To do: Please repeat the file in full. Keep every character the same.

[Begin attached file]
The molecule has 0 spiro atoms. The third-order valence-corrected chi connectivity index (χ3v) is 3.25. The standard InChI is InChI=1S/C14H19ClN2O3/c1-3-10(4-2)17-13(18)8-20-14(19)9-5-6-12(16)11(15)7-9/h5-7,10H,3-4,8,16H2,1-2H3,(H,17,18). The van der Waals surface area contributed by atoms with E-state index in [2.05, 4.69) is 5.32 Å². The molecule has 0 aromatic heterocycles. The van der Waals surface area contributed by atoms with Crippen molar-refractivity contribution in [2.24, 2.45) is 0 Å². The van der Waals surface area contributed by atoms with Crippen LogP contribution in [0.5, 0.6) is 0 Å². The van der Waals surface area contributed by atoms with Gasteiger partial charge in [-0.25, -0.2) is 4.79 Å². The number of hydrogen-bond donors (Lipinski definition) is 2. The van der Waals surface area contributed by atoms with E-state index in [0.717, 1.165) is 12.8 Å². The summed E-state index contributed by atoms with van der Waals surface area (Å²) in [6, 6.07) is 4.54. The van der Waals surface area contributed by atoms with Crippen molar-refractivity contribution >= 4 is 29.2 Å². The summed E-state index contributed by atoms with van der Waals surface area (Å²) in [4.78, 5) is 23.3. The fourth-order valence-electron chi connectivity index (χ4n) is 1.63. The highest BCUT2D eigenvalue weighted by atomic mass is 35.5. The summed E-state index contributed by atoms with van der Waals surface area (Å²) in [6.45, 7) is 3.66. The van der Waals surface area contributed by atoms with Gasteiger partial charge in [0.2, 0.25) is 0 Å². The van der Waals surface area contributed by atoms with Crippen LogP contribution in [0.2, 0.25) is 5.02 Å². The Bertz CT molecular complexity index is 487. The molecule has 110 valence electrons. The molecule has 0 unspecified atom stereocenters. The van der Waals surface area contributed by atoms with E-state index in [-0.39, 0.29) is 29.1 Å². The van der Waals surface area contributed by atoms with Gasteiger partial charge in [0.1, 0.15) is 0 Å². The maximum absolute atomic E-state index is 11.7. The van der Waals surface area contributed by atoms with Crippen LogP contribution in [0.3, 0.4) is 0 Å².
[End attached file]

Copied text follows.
The molecule has 0 spiro atoms. The third-order valence-corrected chi connectivity index (χ3v) is 3.25. The standard InChI is InChI=1S/C14H19ClN2O3/c1-3-10(4-2)17-13(18)8-20-14(19)9-5-6-12(16)11(15)7-9/h5-7,10H,3-4,8,16H2,1-2H3,(H,17,18). The van der Waals surface area contributed by atoms with E-state index in [2.05, 4.69) is 5.32 Å². The molecule has 0 aromatic heterocycles. The van der Waals surface area contributed by atoms with Crippen molar-refractivity contribution in [2.24, 2.45) is 0 Å². The van der Waals surface area contributed by atoms with Crippen LogP contribution in [0.5, 0.6) is 0 Å². The van der Waals surface area contributed by atoms with Gasteiger partial charge in [-0.25, -0.2) is 4.79 Å². The number of hydrogen-bond donors (Lipinski definition) is 2. The van der Waals surface area contributed by atoms with E-state index in [0.717, 1.165) is 12.8 Å². The summed E-state index contributed by atoms with van der Waals surface area (Å²) in [6, 6.07) is 4.54. The van der Waals surface area contributed by atoms with Crippen molar-refractivity contribution >= 4 is 29.2 Å². The summed E-state index contributed by atoms with van der Waals surface area (Å²) in [4.78, 5) is 23.3. The fourth-order valence-electron chi connectivity index (χ4n) is 1.63. The highest BCUT2D eigenvalue weighted by atomic mass is 35.5. The summed E-state index contributed by atoms with van der Waals surface area (Å²) in [6.45, 7) is 3.66. The van der Waals surface area contributed by atoms with Gasteiger partial charge in [0.2, 0.25) is 0 Å². The van der Waals surface area contributed by atoms with Crippen LogP contribution in [0.2, 0.25) is 5.02 Å². The Bertz CT molecular complexity index is 487. The molecule has 110 valence electrons. The molecule has 0 unspecified atom stereocenters. The van der Waals surface area contributed by atoms with E-state index in [-0.39, 0.29) is 29.1 Å². The van der Waals surface area contributed by atoms with Gasteiger partial charge in [0.1, 0.15) is 0 Å². The maximum absolute atomic E-state index is 11.7. The van der Waals surface area contributed by atoms with Crippen LogP contribution in [0.3, 0.4) is 0 Å².